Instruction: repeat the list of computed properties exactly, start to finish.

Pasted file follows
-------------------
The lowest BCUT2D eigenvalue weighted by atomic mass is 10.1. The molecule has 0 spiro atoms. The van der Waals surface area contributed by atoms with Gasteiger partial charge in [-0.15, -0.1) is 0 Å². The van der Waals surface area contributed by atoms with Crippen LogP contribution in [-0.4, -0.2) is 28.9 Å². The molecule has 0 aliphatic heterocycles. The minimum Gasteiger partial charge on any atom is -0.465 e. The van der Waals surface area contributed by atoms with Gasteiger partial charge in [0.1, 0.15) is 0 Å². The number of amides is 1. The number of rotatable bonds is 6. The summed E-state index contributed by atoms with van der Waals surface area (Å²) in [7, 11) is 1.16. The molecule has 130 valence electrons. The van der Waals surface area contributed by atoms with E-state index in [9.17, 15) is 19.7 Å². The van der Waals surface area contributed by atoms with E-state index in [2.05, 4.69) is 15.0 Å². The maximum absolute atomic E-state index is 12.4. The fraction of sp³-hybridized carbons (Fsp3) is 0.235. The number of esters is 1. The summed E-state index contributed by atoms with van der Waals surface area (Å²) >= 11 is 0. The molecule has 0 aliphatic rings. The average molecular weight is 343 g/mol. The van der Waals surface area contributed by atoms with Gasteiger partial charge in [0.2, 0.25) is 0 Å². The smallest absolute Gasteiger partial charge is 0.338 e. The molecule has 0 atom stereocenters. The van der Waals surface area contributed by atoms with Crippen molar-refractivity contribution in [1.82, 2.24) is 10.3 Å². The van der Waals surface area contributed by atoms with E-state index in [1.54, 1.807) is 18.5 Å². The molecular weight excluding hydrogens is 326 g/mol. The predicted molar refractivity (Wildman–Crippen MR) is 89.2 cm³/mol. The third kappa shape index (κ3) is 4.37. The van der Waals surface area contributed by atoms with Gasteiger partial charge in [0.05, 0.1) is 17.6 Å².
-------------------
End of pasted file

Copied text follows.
The lowest BCUT2D eigenvalue weighted by atomic mass is 10.1. The molecule has 0 spiro atoms. The van der Waals surface area contributed by atoms with Gasteiger partial charge in [-0.15, -0.1) is 0 Å². The van der Waals surface area contributed by atoms with Crippen LogP contribution in [-0.4, -0.2) is 28.9 Å². The molecule has 0 aliphatic heterocycles. The minimum Gasteiger partial charge on any atom is -0.465 e. The van der Waals surface area contributed by atoms with Gasteiger partial charge in [0.1, 0.15) is 0 Å². The number of amides is 1. The number of rotatable bonds is 6. The summed E-state index contributed by atoms with van der Waals surface area (Å²) in [7, 11) is 1.16. The molecule has 130 valence electrons. The van der Waals surface area contributed by atoms with E-state index in [9.17, 15) is 19.7 Å². The van der Waals surface area contributed by atoms with E-state index in [2.05, 4.69) is 15.0 Å². The maximum absolute atomic E-state index is 12.4. The fraction of sp³-hybridized carbons (Fsp3) is 0.235. The number of esters is 1. The summed E-state index contributed by atoms with van der Waals surface area (Å²) >= 11 is 0. The molecule has 0 aliphatic rings. The average molecular weight is 343 g/mol. The van der Waals surface area contributed by atoms with Gasteiger partial charge in [0.2, 0.25) is 0 Å². The smallest absolute Gasteiger partial charge is 0.338 e. The molecule has 0 atom stereocenters. The van der Waals surface area contributed by atoms with Crippen molar-refractivity contribution in [1.82, 2.24) is 10.3 Å². The van der Waals surface area contributed by atoms with E-state index in [1.54, 1.807) is 18.5 Å². The molecular weight excluding hydrogens is 326 g/mol. The predicted molar refractivity (Wildman–Crippen MR) is 89.2 cm³/mol. The third kappa shape index (κ3) is 4.37. The van der Waals surface area contributed by atoms with Gasteiger partial charge in [0.05, 0.1) is 17.6 Å².